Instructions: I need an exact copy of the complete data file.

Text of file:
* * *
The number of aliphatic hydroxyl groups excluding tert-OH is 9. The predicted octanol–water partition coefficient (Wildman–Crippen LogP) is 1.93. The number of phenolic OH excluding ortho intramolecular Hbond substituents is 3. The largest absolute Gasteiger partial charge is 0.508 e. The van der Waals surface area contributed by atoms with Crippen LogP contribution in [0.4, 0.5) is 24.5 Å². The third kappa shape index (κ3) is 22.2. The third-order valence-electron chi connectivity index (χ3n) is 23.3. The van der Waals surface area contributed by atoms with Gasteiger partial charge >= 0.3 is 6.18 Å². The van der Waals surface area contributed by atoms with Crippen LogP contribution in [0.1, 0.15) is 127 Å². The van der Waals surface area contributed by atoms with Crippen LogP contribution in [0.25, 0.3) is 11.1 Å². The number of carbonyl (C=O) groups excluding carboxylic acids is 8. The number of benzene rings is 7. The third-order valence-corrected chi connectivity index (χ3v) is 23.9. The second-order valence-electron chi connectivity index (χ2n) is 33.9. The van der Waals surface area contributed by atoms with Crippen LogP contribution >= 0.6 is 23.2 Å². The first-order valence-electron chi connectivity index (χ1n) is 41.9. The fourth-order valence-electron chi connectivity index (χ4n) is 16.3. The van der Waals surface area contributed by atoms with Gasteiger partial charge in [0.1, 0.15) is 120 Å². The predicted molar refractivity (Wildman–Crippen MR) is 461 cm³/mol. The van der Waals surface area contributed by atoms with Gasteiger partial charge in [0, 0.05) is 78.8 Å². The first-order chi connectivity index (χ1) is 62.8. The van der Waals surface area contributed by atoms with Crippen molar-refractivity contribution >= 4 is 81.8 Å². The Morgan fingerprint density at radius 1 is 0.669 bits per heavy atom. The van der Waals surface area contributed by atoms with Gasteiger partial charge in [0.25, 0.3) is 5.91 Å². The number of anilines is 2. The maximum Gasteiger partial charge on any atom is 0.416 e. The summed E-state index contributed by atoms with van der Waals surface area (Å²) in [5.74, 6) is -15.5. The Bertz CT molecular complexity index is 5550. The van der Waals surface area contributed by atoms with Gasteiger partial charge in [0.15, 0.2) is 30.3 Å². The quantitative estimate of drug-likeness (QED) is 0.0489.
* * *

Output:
The number of aliphatic hydroxyl groups excluding tert-OH is 9. The predicted octanol–water partition coefficient (Wildman–Crippen LogP) is 1.93. The number of phenolic OH excluding ortho intramolecular Hbond substituents is 3. The largest absolute Gasteiger partial charge is 0.508 e. The van der Waals surface area contributed by atoms with Crippen LogP contribution in [0.4, 0.5) is 24.5 Å². The third kappa shape index (κ3) is 22.2. The third-order valence-electron chi connectivity index (χ3n) is 23.3. The van der Waals surface area contributed by atoms with Gasteiger partial charge >= 0.3 is 6.18 Å². The van der Waals surface area contributed by atoms with Crippen LogP contribution in [0.1, 0.15) is 127 Å². The van der Waals surface area contributed by atoms with Crippen LogP contribution in [0.25, 0.3) is 11.1 Å². The number of carbonyl (C=O) groups excluding carboxylic acids is 8. The number of benzene rings is 7. The third-order valence-corrected chi connectivity index (χ3v) is 23.9. The second-order valence-electron chi connectivity index (χ2n) is 33.9. The van der Waals surface area contributed by atoms with Crippen LogP contribution >= 0.6 is 23.2 Å². The first-order valence-electron chi connectivity index (χ1n) is 41.9. The fourth-order valence-electron chi connectivity index (χ4n) is 16.3. The van der Waals surface area contributed by atoms with Gasteiger partial charge in [0.1, 0.15) is 120 Å². The predicted molar refractivity (Wildman–Crippen MR) is 461 cm³/mol. The van der Waals surface area contributed by atoms with Gasteiger partial charge in [0, 0.05) is 78.8 Å². The first-order chi connectivity index (χ1) is 62.8. The van der Waals surface area contributed by atoms with Crippen molar-refractivity contribution >= 4 is 81.8 Å². The Morgan fingerprint density at radius 1 is 0.669 bits per heavy atom. The van der Waals surface area contributed by atoms with Gasteiger partial charge in [0.25, 0.3) is 5.91 Å². The number of anilines is 2. The maximum Gasteiger partial charge on any atom is 0.416 e. The summed E-state index contributed by atoms with van der Waals surface area (Å²) in [5.74, 6) is -15.5. The Bertz CT molecular complexity index is 5550. The van der Waals surface area contributed by atoms with Gasteiger partial charge in [0.15, 0.2) is 30.3 Å². The quantitative estimate of drug-likeness (QED) is 0.0489.